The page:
The 'whole school approach' is underpinned by good leadership and schools make the greatest impact, across the whole spectrum of school life, when they have a team approach to leading this work. The Wellbeing Action Group will also contain designated members of staff who will may have a more specialist role in helping to identify need, provide advice and allocate appropriate support.
Leadership teams and task force groups are not unfamiliar to schools. Most settings have similar structures in place to drive forward projects. The difference with the Wellbeing Action Group is that the focus of this group is on wellbeing and therefore recruiting should be done with sensitivity and care i.e. ensure that people are interested and committed to improving health and wellbeing, that they understand and try to model emotionally literate behaviours and there should also be a proviso that the group may sometimes touch on delicate topics.
Ideally, your WAG should be made up of individuals that represent the different groups within your school and those that may have a interest or role that links to the eight principles of the whole school approach. Such as:
Leadership and Management - A member of SLT and/or Governor
Ethos and Environment - A pastoral lead, safeguarding lead or someone that leads activities or PE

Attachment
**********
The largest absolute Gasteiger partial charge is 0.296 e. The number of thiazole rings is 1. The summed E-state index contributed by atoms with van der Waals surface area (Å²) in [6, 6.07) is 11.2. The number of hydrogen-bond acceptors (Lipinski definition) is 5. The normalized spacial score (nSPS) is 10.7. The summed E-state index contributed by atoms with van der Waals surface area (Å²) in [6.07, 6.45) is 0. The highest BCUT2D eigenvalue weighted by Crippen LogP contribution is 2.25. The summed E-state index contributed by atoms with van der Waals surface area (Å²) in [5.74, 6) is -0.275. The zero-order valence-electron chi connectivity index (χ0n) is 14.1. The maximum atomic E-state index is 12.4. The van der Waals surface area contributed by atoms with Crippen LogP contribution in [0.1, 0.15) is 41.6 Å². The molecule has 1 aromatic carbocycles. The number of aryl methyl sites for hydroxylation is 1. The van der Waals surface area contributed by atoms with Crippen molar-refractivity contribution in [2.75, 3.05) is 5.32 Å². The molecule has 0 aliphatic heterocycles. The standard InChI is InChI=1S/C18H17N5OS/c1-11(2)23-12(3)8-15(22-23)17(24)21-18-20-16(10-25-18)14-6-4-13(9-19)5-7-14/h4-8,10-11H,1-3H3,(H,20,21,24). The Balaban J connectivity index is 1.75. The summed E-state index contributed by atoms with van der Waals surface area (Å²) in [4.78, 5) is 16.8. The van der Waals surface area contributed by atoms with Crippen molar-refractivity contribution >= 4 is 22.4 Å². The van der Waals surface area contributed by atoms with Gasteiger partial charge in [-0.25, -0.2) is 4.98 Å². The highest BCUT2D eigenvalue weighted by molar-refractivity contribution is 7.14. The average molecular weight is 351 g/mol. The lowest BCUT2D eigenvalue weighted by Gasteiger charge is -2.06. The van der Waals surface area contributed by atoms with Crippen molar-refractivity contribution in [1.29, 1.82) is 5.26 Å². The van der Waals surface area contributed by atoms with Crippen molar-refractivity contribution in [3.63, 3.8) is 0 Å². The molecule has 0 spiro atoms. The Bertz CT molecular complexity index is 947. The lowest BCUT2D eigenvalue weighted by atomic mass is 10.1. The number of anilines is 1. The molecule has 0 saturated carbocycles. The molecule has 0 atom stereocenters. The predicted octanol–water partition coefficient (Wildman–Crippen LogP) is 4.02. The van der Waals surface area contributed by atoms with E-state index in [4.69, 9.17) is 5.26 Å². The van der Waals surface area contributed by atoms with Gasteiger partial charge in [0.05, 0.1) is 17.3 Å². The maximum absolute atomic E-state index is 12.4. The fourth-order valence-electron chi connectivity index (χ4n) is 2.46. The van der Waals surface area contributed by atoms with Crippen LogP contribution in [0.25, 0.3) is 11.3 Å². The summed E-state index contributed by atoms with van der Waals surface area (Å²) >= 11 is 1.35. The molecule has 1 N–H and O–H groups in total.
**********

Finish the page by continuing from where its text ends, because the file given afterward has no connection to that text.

Curriculum and Learning - A member of the teaching staff that leads PSHE/Health Education
Staff Wellbeing and Development - A member of staff in addition to above
Parent Involvement - Parent and Parent Governor
Pupil Participation - Children or Young People reps
Identifying Needs - SENCO and/or Designated Wellbeing Lead and any additional staff that have a wellbeing role within the school
Targeted Support - Parent and Family Support Advisor, School Nurse, ELSA and school counsellor
Additional people that you should be involved: a member of SHARE Team, Educational Psychologist (virtual), support staff, lunchtime staff, a member of the admin team.
The Wellbeing Action Group is developed to lead and support the school on its journey to a whole school approach to wellbeing.
To do this the group will need to:
All members of the school community should be involved in helping to develop shared understanding of wellbeing.
Words for Wellbeing - what does it mean to be emotionally healthy? Come up with words that describe wellbeing
What does Wellbeing look like? - Think up a fictional character who is emotionally healthy. Draw a quick picture of your character and in thought bubbles around the outside of the picture, with words or drawings, answer the following questions:
How would you describe this person?
Who are they close to?
What do they do in their spare time?
What are they like at school?
How does this person deal with problems?
How do they keep themselves emotionally healthy?
Share their fictional characters with the other groups and decide between them a definition of what we mean by ‘emotional wellbeing’. Write this down and come up with some bullet points to help clarify.
Broadly, emotional wellbeing refers to the way a person thinks and feels about themselves and others. It includes being able to adapt and deal with daily challenges (resilience and coping skills) while leading a fulfilling life.
Emotional wellbeing includes being happy and confident, but nobody can feel happy all the time.
People with good wellbeing can problem-solve, manage emotions, experience empathy, be resilient and attentive. They also have good relationships with others.